Students learn in different ways, each influenced by differing elements in a teacher’s style. This includes visual learners, who learn by seeing demonstrations, auditory learners, who learn by hearing instruction, and kinesthetic learners, who learn by doing projects themselves. While it may seem daunting to learn each student’s specific learning needs, you can incorporate elements of each of these in your lessons to create a diverse writing strategy.
Interactive teaching is a combined process of demonstration and explanation. Demonstrate the writing process by writing sentences on the dry erase board for visual learners, while verbally citing the reasons you made each writing decision for the auditory learners. For instance, write the sentence, “I had a sandwich, chips and soda for lunch,” while saying, “I’m writing a list, so I know that I need a comma between each list item.” This technique incorporates both visual and verbal teaching methods, in conjunction with the kinesthetic process of writing assignments.
Visual references include pictures drawn by students prior to beginning the writing process. Instruct your students to draw pictures, including some of the elements from the story they intend to write, providing a visual reference supporting the needs of the visual learners in your class. Interact with your students, walking around class, asking questions about each of their pictures. Encourage them to add additional elements to their pictures, but use this verbal engagement to stimulate your auditory learners. Use this technique to teach your visual learners to envision a scene as they write, and your auditory learners to get in the habit of asking their own questions as they write.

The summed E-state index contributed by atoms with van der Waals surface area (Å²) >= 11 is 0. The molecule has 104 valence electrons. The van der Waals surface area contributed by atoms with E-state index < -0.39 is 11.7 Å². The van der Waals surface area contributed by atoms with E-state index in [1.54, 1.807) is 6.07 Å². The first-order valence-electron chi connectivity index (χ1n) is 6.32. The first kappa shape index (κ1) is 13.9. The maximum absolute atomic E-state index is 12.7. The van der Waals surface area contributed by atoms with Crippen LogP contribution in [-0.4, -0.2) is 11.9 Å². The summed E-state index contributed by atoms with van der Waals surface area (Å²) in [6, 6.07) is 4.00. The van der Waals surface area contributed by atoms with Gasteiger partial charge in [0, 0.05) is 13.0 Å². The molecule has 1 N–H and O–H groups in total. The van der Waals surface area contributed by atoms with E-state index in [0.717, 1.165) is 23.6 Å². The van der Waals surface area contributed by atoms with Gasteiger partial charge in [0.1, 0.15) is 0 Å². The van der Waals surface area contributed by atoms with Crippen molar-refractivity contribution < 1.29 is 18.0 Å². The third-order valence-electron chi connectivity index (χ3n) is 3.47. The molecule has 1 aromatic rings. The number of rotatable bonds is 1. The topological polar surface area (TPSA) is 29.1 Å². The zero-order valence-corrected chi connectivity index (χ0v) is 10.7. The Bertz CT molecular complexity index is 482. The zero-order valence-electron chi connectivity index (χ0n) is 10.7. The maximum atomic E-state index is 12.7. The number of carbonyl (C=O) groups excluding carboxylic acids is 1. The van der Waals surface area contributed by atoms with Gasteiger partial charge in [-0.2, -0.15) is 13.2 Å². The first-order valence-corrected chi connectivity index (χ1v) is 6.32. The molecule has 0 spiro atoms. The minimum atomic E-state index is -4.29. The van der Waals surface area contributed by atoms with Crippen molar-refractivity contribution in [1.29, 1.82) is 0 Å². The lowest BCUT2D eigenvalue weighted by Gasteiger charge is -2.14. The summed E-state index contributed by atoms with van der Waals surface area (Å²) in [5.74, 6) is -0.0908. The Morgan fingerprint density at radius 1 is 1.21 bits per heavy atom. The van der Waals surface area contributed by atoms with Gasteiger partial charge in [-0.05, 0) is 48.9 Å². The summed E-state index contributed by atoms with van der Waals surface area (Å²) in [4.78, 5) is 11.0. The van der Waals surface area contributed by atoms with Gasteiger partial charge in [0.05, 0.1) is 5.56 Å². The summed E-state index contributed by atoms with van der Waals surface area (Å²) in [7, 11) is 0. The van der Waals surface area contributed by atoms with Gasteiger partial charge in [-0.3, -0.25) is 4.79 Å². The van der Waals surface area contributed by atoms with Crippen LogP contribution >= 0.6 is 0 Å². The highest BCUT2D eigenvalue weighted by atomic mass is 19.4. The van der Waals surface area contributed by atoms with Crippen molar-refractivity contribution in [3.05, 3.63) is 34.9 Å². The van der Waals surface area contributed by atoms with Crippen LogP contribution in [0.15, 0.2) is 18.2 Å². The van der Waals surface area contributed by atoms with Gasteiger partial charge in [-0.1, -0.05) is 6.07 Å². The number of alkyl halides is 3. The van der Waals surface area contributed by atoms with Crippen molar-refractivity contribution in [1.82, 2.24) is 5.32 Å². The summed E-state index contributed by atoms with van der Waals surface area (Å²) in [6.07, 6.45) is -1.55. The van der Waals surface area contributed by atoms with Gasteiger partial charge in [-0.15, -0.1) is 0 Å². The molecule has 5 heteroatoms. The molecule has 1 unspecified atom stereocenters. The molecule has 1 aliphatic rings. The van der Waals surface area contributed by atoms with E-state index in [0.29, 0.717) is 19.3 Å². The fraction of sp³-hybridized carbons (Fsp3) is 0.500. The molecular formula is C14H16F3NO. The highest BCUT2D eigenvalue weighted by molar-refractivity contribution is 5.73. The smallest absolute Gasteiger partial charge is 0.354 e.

Group brainstorming provides a visual and auditory experience for students, allowing them to watch the prewriting process occur. Start the brainstorming process by writing a central idea in the center of your dry erase board and then expanding from it with adjoining ideas and lines connecting each to the original idea. Invite your students to add their own suggestions, turning the brainstorming process into a social event. Use this technique to teach students how to perform a visual and kinesthetic learning technique on their own, for writing projects outside of the narrative style, such as research papers or opinion papers.
Expanded topic flexibility allows students to focus their writing techniques around the topics and story formats with which they are most familiar. More flexible topics encourage students to think about their individual backgrounds, cultural influences and writing experience, to construct a topic to which they can closely relate. For instance, give your students a general topic idea, such as favorite family memory or ask students to discuss how their culture influences their ideals. Leave the specifics of each topic up to individual student interpretation, highlighting their diversity as part of the assignment.
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